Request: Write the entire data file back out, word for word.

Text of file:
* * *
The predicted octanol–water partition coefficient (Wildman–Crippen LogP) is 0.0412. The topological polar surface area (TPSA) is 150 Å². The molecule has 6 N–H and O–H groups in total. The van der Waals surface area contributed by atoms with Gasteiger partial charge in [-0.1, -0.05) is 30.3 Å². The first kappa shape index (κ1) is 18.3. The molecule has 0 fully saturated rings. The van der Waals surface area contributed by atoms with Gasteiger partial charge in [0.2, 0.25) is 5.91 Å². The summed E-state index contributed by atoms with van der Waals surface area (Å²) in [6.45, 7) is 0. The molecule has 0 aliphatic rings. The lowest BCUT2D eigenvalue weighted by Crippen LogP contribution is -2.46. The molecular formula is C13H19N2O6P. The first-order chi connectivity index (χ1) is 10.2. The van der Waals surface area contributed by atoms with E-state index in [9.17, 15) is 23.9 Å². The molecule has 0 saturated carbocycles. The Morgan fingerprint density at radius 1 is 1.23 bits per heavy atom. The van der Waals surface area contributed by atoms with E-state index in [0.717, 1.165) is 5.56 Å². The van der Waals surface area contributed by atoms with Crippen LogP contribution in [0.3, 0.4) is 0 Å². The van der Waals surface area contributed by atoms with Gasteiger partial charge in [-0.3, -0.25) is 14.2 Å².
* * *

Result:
The predicted octanol–water partition coefficient (Wildman–Crippen LogP) is 0.0412. The topological polar surface area (TPSA) is 150 Å². The molecule has 6 N–H and O–H groups in total. The van der Waals surface area contributed by atoms with Gasteiger partial charge in [-0.1, -0.05) is 30.3 Å². The first kappa shape index (κ1) is 18.3. The molecule has 0 fully saturated rings. The van der Waals surface area contributed by atoms with Gasteiger partial charge in [0.2, 0.25) is 5.91 Å². The summed E-state index contributed by atoms with van der Waals surface area (Å²) in [6.45, 7) is 0. The molecule has 0 aliphatic rings. The lowest BCUT2D eigenvalue weighted by Crippen LogP contribution is -2.46. The molecular formula is C13H19N2O6P. The first-order chi connectivity index (χ1) is 10.2. The van der Waals surface area contributed by atoms with E-state index in [9.17, 15) is 23.9 Å². The molecule has 0 saturated carbocycles. The Morgan fingerprint density at radius 1 is 1.23 bits per heavy atom. The van der Waals surface area contributed by atoms with E-state index in [0.717, 1.165) is 5.56 Å². The van der Waals surface area contributed by atoms with Crippen LogP contribution in [0.3, 0.4) is 0 Å². The van der Waals surface area contributed by atoms with Gasteiger partial charge in [-0.3, -0.25) is 14.2 Å².